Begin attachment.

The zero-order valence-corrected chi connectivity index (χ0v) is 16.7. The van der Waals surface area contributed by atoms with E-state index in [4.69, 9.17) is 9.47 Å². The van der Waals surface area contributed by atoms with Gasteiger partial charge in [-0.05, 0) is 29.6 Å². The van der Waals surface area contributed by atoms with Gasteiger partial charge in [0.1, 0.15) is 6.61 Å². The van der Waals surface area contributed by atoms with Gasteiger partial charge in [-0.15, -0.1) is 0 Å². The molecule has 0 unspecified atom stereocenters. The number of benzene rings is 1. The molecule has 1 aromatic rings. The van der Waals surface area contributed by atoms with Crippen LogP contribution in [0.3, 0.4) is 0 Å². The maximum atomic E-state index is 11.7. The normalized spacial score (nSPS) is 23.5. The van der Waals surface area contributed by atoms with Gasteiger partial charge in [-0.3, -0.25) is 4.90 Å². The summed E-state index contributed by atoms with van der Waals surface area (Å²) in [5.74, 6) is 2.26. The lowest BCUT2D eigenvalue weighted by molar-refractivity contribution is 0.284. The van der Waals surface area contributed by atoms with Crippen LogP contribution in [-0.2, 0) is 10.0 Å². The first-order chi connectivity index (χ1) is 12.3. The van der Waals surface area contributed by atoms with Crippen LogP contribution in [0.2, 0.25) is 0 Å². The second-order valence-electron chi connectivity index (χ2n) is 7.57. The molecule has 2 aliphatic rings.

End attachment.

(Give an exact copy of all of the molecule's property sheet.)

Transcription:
The zero-order valence-corrected chi connectivity index (χ0v) is 16.7. The van der Waals surface area contributed by atoms with E-state index in [4.69, 9.17) is 9.47 Å². The van der Waals surface area contributed by atoms with Gasteiger partial charge in [-0.05, 0) is 29.6 Å². The van der Waals surface area contributed by atoms with Gasteiger partial charge in [0.1, 0.15) is 6.61 Å². The van der Waals surface area contributed by atoms with Gasteiger partial charge in [-0.15, -0.1) is 0 Å². The molecule has 0 unspecified atom stereocenters. The number of benzene rings is 1. The molecule has 1 aromatic rings. The van der Waals surface area contributed by atoms with Crippen LogP contribution in [0.3, 0.4) is 0 Å². The maximum atomic E-state index is 11.7. The normalized spacial score (nSPS) is 23.5. The van der Waals surface area contributed by atoms with Gasteiger partial charge in [-0.3, -0.25) is 4.90 Å². The summed E-state index contributed by atoms with van der Waals surface area (Å²) in [5.74, 6) is 2.26. The lowest BCUT2D eigenvalue weighted by molar-refractivity contribution is 0.284. The van der Waals surface area contributed by atoms with Crippen LogP contribution in [-0.2, 0) is 10.0 Å². The first-order chi connectivity index (χ1) is 12.3. The van der Waals surface area contributed by atoms with Crippen LogP contribution in [0.2, 0.25) is 0 Å². The second-order valence-electron chi connectivity index (χ2n) is 7.57. The molecule has 2 aliphatic rings.